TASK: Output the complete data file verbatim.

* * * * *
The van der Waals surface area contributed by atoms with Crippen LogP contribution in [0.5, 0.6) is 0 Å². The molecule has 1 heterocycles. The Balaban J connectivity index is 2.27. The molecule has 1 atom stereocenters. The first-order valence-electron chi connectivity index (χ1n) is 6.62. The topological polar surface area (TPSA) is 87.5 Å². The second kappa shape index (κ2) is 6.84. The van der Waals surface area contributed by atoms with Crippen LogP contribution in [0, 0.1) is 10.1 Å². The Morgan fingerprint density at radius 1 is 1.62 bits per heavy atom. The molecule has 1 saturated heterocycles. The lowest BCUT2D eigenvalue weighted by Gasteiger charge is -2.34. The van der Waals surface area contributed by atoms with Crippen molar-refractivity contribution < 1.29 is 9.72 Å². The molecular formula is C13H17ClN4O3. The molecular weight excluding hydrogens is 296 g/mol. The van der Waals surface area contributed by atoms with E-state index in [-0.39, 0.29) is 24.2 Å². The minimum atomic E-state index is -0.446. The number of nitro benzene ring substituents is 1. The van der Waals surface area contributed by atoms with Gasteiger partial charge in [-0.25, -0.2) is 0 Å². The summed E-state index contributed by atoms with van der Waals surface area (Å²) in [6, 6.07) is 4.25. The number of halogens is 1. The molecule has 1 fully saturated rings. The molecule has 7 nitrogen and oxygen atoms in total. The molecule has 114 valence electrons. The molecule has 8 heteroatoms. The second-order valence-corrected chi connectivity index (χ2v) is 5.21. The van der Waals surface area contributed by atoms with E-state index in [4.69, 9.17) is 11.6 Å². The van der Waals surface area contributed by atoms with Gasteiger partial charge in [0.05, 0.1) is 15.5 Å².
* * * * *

The van der Waals surface area contributed by atoms with Crippen LogP contribution in [0.5, 0.6) is 0 Å². The molecule has 1 heterocycles. The Balaban J connectivity index is 2.27. The molecule has 1 atom stereocenters. The first-order valence-electron chi connectivity index (χ1n) is 6.62. The topological polar surface area (TPSA) is 87.5 Å². The second kappa shape index (κ2) is 6.84. The van der Waals surface area contributed by atoms with Crippen LogP contribution in [0, 0.1) is 10.1 Å². The Morgan fingerprint density at radius 1 is 1.62 bits per heavy atom. The molecule has 1 saturated heterocycles. The lowest BCUT2D eigenvalue weighted by Gasteiger charge is -2.34. The van der Waals surface area contributed by atoms with Crippen molar-refractivity contribution < 1.29 is 9.72 Å². The molecular formula is C13H17ClN4O3. The molecular weight excluding hydrogens is 296 g/mol. The van der Waals surface area contributed by atoms with E-state index in [-0.39, 0.29) is 24.2 Å². The minimum atomic E-state index is -0.446. The number of nitro benzene ring substituents is 1. The van der Waals surface area contributed by atoms with Gasteiger partial charge in [-0.25, -0.2) is 0 Å². The summed E-state index contributed by atoms with van der Waals surface area (Å²) in [6, 6.07) is 4.25. The number of halogens is 1. The molecule has 1 fully saturated rings. The molecule has 7 nitrogen and oxygen atoms in total. The molecule has 114 valence electrons. The molecule has 8 heteroatoms. The second-order valence-corrected chi connectivity index (χ2v) is 5.21. The van der Waals surface area contributed by atoms with E-state index in [4.69, 9.17) is 11.6 Å². The van der Waals surface area contributed by atoms with Gasteiger partial charge in [0.05, 0.1) is 15.5 Å².